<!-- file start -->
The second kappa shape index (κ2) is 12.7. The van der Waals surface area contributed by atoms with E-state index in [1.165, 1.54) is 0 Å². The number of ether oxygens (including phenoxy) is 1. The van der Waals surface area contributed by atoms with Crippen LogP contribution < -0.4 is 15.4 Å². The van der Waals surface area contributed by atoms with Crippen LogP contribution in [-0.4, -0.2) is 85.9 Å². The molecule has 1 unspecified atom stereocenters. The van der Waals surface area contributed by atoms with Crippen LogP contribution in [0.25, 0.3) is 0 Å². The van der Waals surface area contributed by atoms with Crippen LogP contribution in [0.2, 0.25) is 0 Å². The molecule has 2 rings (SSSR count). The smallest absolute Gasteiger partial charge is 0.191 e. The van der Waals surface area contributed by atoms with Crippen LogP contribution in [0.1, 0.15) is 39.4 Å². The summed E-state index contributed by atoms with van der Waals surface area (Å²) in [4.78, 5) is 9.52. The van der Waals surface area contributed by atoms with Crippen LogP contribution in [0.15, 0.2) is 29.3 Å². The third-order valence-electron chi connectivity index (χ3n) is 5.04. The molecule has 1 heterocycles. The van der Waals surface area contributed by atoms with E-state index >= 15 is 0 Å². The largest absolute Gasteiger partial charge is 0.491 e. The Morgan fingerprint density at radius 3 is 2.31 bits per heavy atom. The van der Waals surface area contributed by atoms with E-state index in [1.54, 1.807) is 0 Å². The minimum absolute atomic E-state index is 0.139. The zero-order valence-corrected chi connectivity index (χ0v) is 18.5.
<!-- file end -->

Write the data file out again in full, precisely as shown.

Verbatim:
The second kappa shape index (κ2) is 12.7. The van der Waals surface area contributed by atoms with E-state index in [1.165, 1.54) is 0 Å². The number of ether oxygens (including phenoxy) is 1. The van der Waals surface area contributed by atoms with Crippen LogP contribution < -0.4 is 15.4 Å². The van der Waals surface area contributed by atoms with Crippen LogP contribution in [-0.4, -0.2) is 85.9 Å². The molecule has 1 unspecified atom stereocenters. The van der Waals surface area contributed by atoms with Crippen LogP contribution in [0.25, 0.3) is 0 Å². The van der Waals surface area contributed by atoms with Crippen LogP contribution in [0.2, 0.25) is 0 Å². The molecule has 2 rings (SSSR count). The smallest absolute Gasteiger partial charge is 0.191 e. The van der Waals surface area contributed by atoms with Crippen LogP contribution in [0.1, 0.15) is 39.4 Å². The summed E-state index contributed by atoms with van der Waals surface area (Å²) in [4.78, 5) is 9.52. The van der Waals surface area contributed by atoms with Crippen LogP contribution in [0.15, 0.2) is 29.3 Å². The third-order valence-electron chi connectivity index (χ3n) is 5.04. The molecule has 1 heterocycles. The van der Waals surface area contributed by atoms with E-state index >= 15 is 0 Å². The largest absolute Gasteiger partial charge is 0.491 e. The Morgan fingerprint density at radius 3 is 2.31 bits per heavy atom. The van der Waals surface area contributed by atoms with E-state index in [1.54, 1.807) is 0 Å². The minimum absolute atomic E-state index is 0.139. The zero-order valence-corrected chi connectivity index (χ0v) is 18.5.